Equis ISSN 2398-2977

Musculoskeletal: polydactylism

Synonym(s): Supernumerary digits

Contributor(s): Simon Curtis, Graham Munroe

Introduction

  • Rare but the most commonly reported congenital phalangeal anomaly in the horse.
  • 80% of cases occur in the forelimb.
  • Cause: teratological or ? heredity. Transmission to offspring not proven.
  • Signs: partial or complete duplication of the digit, self-evident, interference injury to opposite limb; may be of more cosmetic than functional importance.
  • Diagnosis: signs, radiography.
  • Treatment: none; surgical removal.
  • Prognosis: teratological: poor; atavistic: good.

Pathogenesis

Etiology

  • Teratological: unknown cause.
  • Atavistic: mode of inheritance unknown: ? autosomal dominant gene with incomplete penetrance (humans).

Pathophysiology

  • Congenital defect. 
  • Usually an isolated defect in the horse, cf humans, other domestic species.
  • Teratological:
    • Duplication distal to fetlock.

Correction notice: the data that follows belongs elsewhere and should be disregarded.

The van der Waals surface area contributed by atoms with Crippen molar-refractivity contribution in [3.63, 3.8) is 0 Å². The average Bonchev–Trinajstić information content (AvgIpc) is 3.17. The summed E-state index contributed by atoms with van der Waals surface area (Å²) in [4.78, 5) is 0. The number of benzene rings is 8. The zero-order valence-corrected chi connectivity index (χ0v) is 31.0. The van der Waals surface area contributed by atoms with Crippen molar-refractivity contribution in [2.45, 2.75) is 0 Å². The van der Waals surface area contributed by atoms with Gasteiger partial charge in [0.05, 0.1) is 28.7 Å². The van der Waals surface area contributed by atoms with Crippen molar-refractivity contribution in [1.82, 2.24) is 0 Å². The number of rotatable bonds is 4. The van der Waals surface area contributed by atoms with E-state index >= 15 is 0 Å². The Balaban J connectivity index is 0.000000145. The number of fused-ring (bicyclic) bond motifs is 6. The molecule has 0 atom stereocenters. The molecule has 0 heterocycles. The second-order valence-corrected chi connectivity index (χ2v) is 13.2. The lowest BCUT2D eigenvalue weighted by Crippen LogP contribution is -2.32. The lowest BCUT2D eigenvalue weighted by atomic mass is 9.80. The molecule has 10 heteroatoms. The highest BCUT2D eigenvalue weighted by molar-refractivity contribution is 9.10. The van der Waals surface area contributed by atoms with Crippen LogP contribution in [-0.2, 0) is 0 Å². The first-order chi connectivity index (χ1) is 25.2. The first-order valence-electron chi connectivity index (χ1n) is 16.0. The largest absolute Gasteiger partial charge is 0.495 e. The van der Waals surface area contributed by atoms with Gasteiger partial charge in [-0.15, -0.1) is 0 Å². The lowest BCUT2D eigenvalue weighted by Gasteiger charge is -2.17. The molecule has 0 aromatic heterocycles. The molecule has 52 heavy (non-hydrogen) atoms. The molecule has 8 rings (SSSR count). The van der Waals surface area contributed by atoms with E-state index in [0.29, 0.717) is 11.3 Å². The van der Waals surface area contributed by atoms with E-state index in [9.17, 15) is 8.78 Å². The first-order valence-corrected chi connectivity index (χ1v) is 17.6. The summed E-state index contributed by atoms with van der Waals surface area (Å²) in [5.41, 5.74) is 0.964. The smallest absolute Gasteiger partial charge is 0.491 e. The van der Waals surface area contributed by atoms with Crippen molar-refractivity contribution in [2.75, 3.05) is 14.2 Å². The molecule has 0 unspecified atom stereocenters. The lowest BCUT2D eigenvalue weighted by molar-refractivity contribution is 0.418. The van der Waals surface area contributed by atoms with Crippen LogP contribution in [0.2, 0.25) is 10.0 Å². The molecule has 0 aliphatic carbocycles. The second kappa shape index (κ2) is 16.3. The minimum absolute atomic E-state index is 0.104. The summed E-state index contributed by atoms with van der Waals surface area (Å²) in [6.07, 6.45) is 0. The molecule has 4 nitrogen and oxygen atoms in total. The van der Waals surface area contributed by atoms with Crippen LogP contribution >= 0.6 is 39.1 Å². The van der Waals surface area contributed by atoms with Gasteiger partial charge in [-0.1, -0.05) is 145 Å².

• 2 separate digits articulate with MC3/MT3.
    • Distal MC3/MT3 may or may not be divided.
    • Occasionally fusion between digits (P1).
  • Atavistic:
    • Most commonly on medial aspect of forelimb.
    • Most commonly the third metacarpal is duplicated, complete with functional metacarpal joint and phalanges, vascular and nerve supply, flexor/extensor tendons, sesamoid bones, navicular bone and hoof + second metacarpal bone is atrophied or present over entire length of duplicated digit.
    • Usually no direct connection between the two fetlock joints.
    • Second metacarpal bone is less commonly duplicated. It may be duplicated along its entire length terminating in either a complete or an atrophied digit.
  • Self-induced trauma is common due to interference from the supernumerary digit with the opposite limb.

Diagnosis

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Treatment

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Prevention

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Outcomes

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Further Reading

Publications

Refereed papers

  • Recent references from PubMed and VetMedResource.
  • Stanek C & Hantak E (1986) Bilateral atavistic polydactyly in a colt and its dam. Equine Vet J 18, 76-79 PubMed.

Other sources of information

  • Welsh R D (1999) Polydactylism. In: Equine Medicine and Surgery. 5th edn. Eds: Colahan P T, Merritt A M, Moore J N & Mayhew I G. Mosby, USA. pp 1586.


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